They called it the “turd hearse.” It was a Korean War-vintage 10-wheel former military truck with a liquid manure tank mounted on the frame.

Made by GMC, the 302-cubic-inch GMC six-cylinder gasoline engine was under the hood, and some form of automatic transmission moved the engine power to the wheels.

This was about 1968, and I was going to college three days a week and working three days a week. My employer had a beef feedlot that included underground liquid manure pits.

Over the years since, I’ve seen many attempts to utilize surplus retired military trucks for farm use. Until recently, these attempts have been limited in usefulness. Most see the old warriors as I did the “turd hearse.” The complaints were: underpowered, uncomfortable, too slow for anything except off-road use, and repair parts were a hassle to find.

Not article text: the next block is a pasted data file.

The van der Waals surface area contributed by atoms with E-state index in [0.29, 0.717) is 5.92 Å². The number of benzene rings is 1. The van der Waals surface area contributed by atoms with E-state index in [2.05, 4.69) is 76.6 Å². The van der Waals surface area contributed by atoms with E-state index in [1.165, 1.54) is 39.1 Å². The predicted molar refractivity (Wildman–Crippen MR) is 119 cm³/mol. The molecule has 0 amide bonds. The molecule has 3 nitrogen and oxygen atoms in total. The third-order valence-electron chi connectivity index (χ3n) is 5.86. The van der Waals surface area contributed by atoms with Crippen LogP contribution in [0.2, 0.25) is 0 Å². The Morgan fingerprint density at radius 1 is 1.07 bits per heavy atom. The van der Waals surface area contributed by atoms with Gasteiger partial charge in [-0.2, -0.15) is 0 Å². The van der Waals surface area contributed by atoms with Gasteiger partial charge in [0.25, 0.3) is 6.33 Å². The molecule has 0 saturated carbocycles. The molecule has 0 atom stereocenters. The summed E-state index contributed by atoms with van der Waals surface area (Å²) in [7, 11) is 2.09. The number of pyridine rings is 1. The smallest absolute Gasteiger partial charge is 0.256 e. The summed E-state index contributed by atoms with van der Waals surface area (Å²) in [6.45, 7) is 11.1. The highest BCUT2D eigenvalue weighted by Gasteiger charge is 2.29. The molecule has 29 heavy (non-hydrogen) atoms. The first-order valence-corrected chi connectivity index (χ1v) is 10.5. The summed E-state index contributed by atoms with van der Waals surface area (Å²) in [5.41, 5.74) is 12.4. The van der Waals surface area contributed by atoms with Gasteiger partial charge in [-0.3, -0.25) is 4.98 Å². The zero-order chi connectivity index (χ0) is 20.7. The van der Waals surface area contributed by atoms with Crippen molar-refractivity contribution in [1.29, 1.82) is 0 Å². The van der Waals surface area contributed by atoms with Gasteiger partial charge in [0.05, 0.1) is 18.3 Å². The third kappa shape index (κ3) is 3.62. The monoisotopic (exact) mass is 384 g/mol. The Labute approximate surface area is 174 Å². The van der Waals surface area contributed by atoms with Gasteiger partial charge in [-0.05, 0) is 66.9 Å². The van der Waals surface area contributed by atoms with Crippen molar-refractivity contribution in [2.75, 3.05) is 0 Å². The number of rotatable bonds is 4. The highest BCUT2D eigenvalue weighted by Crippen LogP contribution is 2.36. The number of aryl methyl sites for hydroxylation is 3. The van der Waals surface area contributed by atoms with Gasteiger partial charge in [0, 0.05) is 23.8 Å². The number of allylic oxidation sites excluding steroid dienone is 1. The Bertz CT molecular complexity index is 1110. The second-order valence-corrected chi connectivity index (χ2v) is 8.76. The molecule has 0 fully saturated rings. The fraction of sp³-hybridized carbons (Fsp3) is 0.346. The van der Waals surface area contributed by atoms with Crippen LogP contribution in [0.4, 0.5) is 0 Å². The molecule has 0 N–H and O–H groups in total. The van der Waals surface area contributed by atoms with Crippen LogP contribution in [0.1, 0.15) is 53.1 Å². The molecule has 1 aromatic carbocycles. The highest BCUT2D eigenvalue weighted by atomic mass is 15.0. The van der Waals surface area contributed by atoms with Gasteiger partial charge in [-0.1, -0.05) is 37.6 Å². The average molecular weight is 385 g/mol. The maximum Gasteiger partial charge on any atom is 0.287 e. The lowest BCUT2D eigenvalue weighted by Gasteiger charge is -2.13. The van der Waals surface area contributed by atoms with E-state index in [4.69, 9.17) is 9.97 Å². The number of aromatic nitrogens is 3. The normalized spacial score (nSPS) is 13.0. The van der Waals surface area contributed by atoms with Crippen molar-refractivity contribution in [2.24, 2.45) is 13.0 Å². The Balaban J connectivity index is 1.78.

In the late 1990s, the military went to a few trucks that looked like civilian trucks on steroids. The particular run of these used the cab and hoods (beefed up, I’m sure) of Freightliner conventional cab trucks. They came with the 60 series Detroit diesel engines, set at 400 horsepower, down from the 430 to 470 norm for the engine in civilian dress. The lower power rating should add to the longevity of the units. The Allison automatic transmission, set up for hard off-road use pulling heavy military cargos, is used and, of course, the trucks are all-wheel-drive.